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License To Bark

Memphis Animal Services explores possibility of pet licensing.



You need a license to drive and a license to get married, but a license to own a dog or cat? That requirement could be coming to Memphis.

At a recent Memphis Animal Services Advisory Board meeting, board members spoke about a presentation that Humane Enterprises, an Omaha-based company that contracts with cities to implement and maintain pet licensing programs, had given at Memphis Animal Services.

"This could generate more than $1 million for the shelter and help pay for a mobile pet clinic," said board member Jeanne Chancellor.

Chancellor said licensing would allow the shelter to create a pet database that would help reunite lost pets with their owners.

If the city were to adopt this program, pet owners would be required to pay a set fee for spayed or neutered animals and a higher fee for animals that have not been altered. Examples given in the presentation were $25 for sterile dogs, $50 for fertile dogs, and $15 for sterile cats. There are also late fees for those who don't pay the annual fee on time.

But Humane Enterprises operations officer Denise Nosek said each city sets its own fee scale. She said the Memphis City Council would have to pass an ordinance requiring pet owners to have a license before the city could proceed with charging fees.

"Typically, there is a city ordinance that requires that pets be licensed, and when they have to be licensed varies based on age. But once a pet is able to receive a rabies vaccination, they typically are required to get the license," Nosek said.

Janet Hooks, the city's director of Public Services and Neighborhoods, oversees shelter operations, but she was not available for comment. Dr. Steven Tower, the board chair, pointed out that Memphis Animal Services is simply exploring this option, and nothing has been decided.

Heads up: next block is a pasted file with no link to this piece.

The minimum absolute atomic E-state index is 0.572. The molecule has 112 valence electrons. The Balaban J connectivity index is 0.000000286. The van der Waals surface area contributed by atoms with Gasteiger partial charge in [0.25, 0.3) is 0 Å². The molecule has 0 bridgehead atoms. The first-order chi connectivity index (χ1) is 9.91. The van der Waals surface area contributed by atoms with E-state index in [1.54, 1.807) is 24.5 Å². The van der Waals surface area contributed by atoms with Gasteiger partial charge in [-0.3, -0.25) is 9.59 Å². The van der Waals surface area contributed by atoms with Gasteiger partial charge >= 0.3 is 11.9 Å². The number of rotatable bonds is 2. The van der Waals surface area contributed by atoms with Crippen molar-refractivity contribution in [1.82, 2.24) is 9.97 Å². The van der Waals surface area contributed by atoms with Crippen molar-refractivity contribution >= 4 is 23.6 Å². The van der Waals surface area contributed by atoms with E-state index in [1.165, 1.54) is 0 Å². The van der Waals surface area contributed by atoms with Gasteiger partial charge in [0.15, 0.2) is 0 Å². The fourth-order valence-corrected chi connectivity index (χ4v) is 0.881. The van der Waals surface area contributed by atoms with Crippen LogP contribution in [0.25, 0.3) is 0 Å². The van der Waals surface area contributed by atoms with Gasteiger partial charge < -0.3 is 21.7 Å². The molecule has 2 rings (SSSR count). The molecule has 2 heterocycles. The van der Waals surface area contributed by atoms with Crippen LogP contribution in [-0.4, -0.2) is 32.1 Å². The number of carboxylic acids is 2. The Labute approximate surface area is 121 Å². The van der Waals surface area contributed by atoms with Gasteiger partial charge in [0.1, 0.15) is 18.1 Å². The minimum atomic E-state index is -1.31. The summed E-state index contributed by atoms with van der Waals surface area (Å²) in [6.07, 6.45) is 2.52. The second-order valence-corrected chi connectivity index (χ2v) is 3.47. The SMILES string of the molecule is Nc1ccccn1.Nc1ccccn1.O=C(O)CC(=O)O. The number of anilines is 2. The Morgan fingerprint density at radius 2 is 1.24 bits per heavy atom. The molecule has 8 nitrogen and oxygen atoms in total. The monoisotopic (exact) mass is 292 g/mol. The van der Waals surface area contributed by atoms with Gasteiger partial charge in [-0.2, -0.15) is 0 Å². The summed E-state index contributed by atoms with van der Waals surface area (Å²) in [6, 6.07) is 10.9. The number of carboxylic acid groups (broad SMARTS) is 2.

"I would prefer not to pursue this but instead to raise fees on unaltered animals to raise city revenue," Tower said at the board meeting.

Cindy Sanders, a shelter reform advocate, attended the board meeting where pet licensing was discussed. She opposes pet licensing, because the city already requires pet owners to pay for a license following the animal's rabies vaccination. Those fees are $15 for a fertile dog and $5 for a sterile dog.

Between January and November of last year (December's numbers were not yet available), there were approximately 297,862 such rabies licenses issued in the city and 113,832 issued in Shelby County.

"We already have a license law on the books that is not routinely being enforced, so why put yet another license law on the books?" Sanders asked. She spends Wednesday afternoons observing the city's animal court cases, and she said only a handful of animal control officers are routinely writing tickets for violation of the rabies license law.

The city of Raleigh in North Carolina ended its decades-old pet license requirement in December, because compliance was not up to par. Only about 4 percent of pet owners had licensed their pets.

"People just by and large refused to pay it, and what are we going to do? Go door to door and say let me see Fluffy's license?" said Jayne Kirkpatrick, public affairs director for the city of Raleigh. "I think our city council very wisely decided that the last thing you want is a law that people don't respect and we can't enforce."

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